Skip to Content

After 112 days Cameron Peak Fire is 100% contained

Cameron Peak Fire image
Courtesy of Cameron Peak Fire
Cameron Peak Fire; Photo: Sept. 4

LARIMER COUNTY, Colo. (KRDO) -- After 112 days, fire officials announced Wednesday the largest fire in state history, the Cameron Peak Fire, is now 100% contained.

Officials made the announcement around 7 p.m. on Dec. 2. On Monday, the fire was 94% contained.

The Cameron Peak Fire began Aug. 13, became Colorado's largest wildfire on Oct. 14, and by Oct. 18 it became the first fire in state history to surpass 200,000 acres. Officials report the fire began in particularly rough terrain, making it difficult for crews and helicopters to get near it in the beginning.

Over the course of the Cameron Peak Fire, snow fell in the area a few times, but never completely put out the flames. Officials said several feet of snow would only slow the 2020 Colorado fire season, not end it.

Cameron Peak Fire area on Oct. 27

Exactly one month ago, on Nov. 2, Larimer County Officials lifted all mandatory and voluntary evacuations. At the time the fire was only 85% contained.

Officials say the cause of the fire is still under investigation.

On Monday, Nov. 30, the state's second-largest wildfire, the East Troublesome Fire, became 100% contained.

State & Regional News / Wildfires

Shelby Filangi



  1. “Officials report the fire began in particularly rough terrain, making it difficult for crews and helicopters to get near it in the beginning.”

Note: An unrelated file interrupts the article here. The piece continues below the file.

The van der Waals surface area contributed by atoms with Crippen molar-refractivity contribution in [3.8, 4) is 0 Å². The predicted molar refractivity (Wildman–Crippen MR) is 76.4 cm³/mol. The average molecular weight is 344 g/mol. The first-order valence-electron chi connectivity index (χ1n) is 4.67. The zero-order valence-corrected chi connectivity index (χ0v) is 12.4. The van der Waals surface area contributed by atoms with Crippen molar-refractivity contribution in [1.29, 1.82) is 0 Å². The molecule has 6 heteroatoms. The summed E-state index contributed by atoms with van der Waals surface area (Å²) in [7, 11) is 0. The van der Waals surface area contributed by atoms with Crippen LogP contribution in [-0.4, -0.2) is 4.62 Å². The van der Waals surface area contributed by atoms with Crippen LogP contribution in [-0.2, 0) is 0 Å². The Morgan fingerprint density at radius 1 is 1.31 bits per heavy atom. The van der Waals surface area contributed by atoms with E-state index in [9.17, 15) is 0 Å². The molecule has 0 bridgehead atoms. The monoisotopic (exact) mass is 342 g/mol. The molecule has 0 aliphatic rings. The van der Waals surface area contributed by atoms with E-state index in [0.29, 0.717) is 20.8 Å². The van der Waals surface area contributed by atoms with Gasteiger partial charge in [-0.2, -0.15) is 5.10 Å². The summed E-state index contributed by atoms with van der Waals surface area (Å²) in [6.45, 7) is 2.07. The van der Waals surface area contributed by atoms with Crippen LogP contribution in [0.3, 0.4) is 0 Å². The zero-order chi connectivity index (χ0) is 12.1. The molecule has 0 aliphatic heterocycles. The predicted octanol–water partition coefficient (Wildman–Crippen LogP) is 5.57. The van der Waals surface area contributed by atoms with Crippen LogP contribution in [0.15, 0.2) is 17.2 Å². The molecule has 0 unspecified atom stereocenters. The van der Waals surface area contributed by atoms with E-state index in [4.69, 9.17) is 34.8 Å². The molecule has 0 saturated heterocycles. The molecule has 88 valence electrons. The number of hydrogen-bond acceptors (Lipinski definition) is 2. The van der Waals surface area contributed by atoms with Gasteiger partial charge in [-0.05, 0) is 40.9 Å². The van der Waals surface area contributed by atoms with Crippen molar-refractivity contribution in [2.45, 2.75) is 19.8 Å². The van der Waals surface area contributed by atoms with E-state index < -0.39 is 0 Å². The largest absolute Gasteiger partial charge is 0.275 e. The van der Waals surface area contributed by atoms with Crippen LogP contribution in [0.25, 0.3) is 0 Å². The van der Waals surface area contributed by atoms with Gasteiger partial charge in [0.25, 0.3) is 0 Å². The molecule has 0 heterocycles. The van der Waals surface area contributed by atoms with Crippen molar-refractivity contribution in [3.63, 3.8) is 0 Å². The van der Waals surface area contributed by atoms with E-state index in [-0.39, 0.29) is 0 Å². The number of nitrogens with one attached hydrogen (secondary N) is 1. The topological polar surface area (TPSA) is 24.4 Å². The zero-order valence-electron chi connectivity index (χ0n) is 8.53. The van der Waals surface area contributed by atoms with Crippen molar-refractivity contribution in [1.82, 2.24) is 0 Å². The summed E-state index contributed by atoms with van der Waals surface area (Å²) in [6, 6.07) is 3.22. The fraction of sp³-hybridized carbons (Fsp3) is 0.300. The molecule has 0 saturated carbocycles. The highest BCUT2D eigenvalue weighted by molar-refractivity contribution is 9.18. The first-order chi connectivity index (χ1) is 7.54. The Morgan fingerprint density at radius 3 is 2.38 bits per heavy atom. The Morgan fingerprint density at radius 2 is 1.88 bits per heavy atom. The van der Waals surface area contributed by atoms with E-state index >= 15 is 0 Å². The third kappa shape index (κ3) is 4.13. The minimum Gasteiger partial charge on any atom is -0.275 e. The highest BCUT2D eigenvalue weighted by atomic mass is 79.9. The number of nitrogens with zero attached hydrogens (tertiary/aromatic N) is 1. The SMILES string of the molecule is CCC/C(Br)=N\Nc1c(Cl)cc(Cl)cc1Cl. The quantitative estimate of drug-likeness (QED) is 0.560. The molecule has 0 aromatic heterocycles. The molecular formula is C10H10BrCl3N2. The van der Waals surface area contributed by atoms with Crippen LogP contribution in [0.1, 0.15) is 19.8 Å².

Most large fires start as very small ones. So if all small fires could be treated as potentially large ones right from the start, there would be less chance of experiencing these devastating fires overall. Helicopters can be used to douse fires in rough terrain, but there’s a tendency to wait to see how big a fire gets before calling in air support, and State and Federal rules tend to exacerbate that problem.

    1. Too expensive. Air support would take too much money for a dedicated crew to just sit and wait for a fire. And often enough, these fires that aren’t arson/stupidity related, are started in very bad weather with high winds. Air support can’t be used. There isn’t a tendency to wait for a wildfire to grow. Civilian/federal air support cannot be funded until local fire department resources are completely exhausted. Then the paper work gets pushed to fund help from higher above.

Comments are closed.

Skip to content